In 2010, thale cress (Arabidopsis thaliana), the scientific model plant, was sent into space to examine how their roots grow in zero gravity. At the same time, control plants grew in similar environmental conditions on the ground. As expected, roots of the control plants on earth grew straight downwards (with the direction of gravity). The roots also showed a typical waving pattern while growing. Meaning, the root tip wiggled slightly to the left and right. It has been assumed that plant roots grow in a waving pattern to avoid obstacles such as stones and to enhance the chance of finding optimal nutrition and water in the soil. For decades, we believed that this phenomenon was gravity dependent.

Now: how did our plants do in space? In the image below you can see thale cress plants grown on earth (A, ground control) and in space (B, flight). You can clearly see that the roots of the plants grown in space did not grow straight downwards. However, they somewhat grew in the right direction. Interestingly, also the roots of the plants grown in space showed a waving growth pattern, just a little bit less intense than their counterparts on earth. This suggests that this waving growth phenomenon is not driven by gravity itself. Intriguingly, researchers also noticed that the plants cultivated on the ISS grew slightly smaller compared to the control plants on the ground.

Arabidopsis thaliana grown on earth (A) and in space (B). Paul et al., 2012

Similar observations have already been made in one of the first experiments in which plants were monitored in space: In 1983, Allan Brown investigated the growth of sunflower seedlings on board the Space Shuttle Columbia (OV-102). The sunflower seedlings showed circumnutation, which is the circular growth of the shoot (you can often see this phenomenon in climbing plants). Also this phenomenon has been thought to be gravity dependent.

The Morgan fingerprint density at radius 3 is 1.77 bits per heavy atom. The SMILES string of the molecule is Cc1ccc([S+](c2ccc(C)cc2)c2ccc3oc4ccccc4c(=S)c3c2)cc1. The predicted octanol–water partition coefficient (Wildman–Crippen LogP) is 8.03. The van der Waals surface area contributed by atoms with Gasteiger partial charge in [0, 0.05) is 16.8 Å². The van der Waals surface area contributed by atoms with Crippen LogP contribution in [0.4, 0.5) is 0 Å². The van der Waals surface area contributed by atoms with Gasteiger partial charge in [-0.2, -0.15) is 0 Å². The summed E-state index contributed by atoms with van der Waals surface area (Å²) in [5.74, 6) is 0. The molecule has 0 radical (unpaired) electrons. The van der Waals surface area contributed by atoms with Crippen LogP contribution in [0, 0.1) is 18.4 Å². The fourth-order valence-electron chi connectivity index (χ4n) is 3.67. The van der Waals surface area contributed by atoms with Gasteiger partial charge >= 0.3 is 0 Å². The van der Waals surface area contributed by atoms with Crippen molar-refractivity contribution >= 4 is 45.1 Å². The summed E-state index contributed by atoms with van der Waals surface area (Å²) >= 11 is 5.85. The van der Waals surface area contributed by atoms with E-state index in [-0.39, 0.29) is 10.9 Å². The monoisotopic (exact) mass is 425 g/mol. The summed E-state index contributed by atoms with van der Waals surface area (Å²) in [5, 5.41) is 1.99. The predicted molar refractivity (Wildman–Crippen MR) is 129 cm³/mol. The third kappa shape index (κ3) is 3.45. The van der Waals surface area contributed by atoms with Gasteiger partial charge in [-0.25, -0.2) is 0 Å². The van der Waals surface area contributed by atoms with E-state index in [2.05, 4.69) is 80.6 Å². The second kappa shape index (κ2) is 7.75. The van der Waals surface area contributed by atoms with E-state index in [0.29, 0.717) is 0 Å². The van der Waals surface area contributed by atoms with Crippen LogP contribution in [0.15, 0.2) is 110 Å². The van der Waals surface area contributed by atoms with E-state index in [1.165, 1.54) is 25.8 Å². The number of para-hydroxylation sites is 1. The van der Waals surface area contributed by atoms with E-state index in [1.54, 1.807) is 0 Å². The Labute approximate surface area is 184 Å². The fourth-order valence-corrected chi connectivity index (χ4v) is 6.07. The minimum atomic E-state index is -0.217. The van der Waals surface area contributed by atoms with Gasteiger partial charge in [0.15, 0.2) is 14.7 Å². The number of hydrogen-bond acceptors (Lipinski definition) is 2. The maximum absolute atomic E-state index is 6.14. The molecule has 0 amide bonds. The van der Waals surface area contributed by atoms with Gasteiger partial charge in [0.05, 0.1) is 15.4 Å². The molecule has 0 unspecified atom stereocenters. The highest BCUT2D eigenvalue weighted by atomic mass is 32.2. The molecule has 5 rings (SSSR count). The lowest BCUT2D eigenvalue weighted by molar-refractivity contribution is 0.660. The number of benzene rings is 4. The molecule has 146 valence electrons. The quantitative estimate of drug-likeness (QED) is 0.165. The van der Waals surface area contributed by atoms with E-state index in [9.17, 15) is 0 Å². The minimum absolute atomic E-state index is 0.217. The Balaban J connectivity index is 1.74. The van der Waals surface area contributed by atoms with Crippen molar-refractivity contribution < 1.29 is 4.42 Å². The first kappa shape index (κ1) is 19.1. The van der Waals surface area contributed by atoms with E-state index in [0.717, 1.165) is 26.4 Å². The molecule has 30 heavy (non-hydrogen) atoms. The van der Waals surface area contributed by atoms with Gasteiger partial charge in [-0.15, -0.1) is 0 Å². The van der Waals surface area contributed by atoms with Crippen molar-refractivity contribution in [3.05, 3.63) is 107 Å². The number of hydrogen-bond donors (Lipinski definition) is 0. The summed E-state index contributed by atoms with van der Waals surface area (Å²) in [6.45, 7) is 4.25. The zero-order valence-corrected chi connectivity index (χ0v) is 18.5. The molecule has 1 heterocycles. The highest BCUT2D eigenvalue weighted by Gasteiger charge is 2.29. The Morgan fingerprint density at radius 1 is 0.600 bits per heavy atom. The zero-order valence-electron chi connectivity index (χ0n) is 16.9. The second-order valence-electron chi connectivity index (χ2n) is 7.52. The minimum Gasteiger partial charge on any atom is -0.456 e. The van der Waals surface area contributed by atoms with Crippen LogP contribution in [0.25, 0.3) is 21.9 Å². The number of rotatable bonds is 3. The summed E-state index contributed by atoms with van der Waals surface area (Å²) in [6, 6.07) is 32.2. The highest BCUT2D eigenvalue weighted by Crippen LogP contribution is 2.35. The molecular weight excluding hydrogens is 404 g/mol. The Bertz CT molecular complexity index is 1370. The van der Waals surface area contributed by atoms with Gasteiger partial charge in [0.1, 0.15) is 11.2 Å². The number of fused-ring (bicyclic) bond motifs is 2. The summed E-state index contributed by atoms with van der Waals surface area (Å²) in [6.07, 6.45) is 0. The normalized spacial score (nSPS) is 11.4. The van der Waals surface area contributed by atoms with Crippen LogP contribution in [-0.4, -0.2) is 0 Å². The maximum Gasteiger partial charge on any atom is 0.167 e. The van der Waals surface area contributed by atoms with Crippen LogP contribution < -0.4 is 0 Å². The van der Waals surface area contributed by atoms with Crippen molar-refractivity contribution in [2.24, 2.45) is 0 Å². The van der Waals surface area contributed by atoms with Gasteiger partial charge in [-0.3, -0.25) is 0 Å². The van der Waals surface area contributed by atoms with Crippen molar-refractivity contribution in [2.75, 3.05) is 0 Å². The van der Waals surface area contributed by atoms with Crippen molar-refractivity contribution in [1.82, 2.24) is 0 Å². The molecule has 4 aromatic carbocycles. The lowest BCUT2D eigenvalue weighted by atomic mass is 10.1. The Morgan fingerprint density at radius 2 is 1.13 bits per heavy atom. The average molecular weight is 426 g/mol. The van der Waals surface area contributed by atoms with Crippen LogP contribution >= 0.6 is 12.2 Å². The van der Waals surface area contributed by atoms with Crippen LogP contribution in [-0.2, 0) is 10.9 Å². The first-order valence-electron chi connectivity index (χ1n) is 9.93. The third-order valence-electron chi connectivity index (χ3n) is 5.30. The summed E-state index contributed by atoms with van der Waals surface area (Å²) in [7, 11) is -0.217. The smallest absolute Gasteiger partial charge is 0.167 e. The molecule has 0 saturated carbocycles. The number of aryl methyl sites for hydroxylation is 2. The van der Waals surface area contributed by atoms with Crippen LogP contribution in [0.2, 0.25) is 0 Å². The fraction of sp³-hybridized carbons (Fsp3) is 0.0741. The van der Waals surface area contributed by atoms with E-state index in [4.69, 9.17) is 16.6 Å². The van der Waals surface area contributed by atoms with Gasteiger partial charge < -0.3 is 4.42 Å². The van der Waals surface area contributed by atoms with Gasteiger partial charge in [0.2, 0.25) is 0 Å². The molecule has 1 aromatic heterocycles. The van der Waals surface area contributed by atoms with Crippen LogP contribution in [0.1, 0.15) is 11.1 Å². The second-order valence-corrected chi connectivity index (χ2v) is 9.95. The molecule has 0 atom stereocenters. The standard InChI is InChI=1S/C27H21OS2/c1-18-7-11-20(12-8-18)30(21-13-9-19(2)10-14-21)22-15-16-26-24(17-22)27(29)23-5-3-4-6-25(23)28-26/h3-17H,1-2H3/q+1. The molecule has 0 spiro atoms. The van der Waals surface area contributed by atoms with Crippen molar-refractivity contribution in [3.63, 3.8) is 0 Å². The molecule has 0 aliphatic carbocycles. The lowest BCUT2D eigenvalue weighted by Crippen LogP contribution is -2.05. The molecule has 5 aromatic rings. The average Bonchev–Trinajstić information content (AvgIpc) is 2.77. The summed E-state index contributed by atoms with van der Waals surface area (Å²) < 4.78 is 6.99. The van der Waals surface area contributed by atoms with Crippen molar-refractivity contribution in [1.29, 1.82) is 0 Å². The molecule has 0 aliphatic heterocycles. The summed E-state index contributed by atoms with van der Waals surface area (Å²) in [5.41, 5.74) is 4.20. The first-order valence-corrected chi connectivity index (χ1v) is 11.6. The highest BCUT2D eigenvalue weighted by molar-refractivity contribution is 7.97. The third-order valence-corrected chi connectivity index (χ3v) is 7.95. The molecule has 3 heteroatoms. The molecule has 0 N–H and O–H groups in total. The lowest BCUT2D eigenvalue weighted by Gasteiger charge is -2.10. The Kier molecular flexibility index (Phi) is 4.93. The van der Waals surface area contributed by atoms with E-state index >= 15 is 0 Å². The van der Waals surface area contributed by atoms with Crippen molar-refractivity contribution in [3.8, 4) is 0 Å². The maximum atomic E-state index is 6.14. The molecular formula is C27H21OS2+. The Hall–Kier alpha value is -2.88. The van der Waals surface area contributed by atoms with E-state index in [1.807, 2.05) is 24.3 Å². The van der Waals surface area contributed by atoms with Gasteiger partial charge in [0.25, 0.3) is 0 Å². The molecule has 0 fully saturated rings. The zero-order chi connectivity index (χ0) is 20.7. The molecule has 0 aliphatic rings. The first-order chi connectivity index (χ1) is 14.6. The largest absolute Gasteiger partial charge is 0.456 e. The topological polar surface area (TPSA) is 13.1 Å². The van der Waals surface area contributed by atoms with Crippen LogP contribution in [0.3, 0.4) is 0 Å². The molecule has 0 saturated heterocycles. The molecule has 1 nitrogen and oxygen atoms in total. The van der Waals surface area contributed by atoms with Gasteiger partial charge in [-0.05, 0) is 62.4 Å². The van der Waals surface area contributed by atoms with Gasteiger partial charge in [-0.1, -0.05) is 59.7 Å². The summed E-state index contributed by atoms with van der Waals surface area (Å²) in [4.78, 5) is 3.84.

It seems like gravity is not necessary to tell the root in which direction to grow and that gravity is not the main influencing factor of the root or shoot growth pattern as we believed for a long while. Plants show an inherent ability to orient themselves without interpreting signals from the environment. This also means that we only understand a small part of plant growth and development and that new environments such as space can help us understand them even better, which will ultimately help us to enable crop cultivation in these extravagant environments.

Researchers of the University of Münster in Germany have already been studying in great detail what is going on inside the plant once it's exposed to zero gravity. They found out that plant roots already react in mere seconds to a change in the gravitational field by studying them on a reduced-gravity aircraft. Here, the aircraft follows a parabolic flight path, which leads to a few seconds (approximately 22 seconds) of weightlessness. Still, we need much more research to fully understand how plants deal with zero gravity and how we can grow crops in space to guarantee food for long-distance space travels in the future. The observation that roots grow away from the shoot and in a more or less expected direction is already a promising result for crop cultivation in space.

NASA is constantly running various experiments with different crops on the ISS. One of the more recent experiments featured growing peppers in zero gravity. We will talk about this in the next blog article, but you can already have a sneak peak :)

Astronaut Kayla Barron in front of chiles grown on the ISS for the Plant Habitat-04 experiment. Credit: NASA



Driss‐Ecole, D., Legué, V., Carnero‐Diaz, E., & Perbal, G. (2008). Gravisensitivity and automorphogenesis of lentil seedling roots grown on board the International Space Station. Physiologia Plantarum, 134(1), 191-201.

Volkmann, D., Behrens, H. M., & Sievers, A. (1986). Development and gravity sensing of cress roots under microgravity. Naturwissenschaften, 73(7), 438–441. doi:10.1007/bf00367291

Paul, A. L., Amalfitano, C. E., & Ferl, R. J. (2012). Plant growth strategies are remodeled by spaceflight. BMC plant biology, 12 (1), 1-15.

Chamovitz, Daniel (2012). What a plant knows: a field guide to the senses (1st ed.). New York: Scientific American/Farrar, Straus and Giroux. ISBN 978-0-374-28873-0.

Gravitropism image: M. S. Young (c) Baylor College of Medicine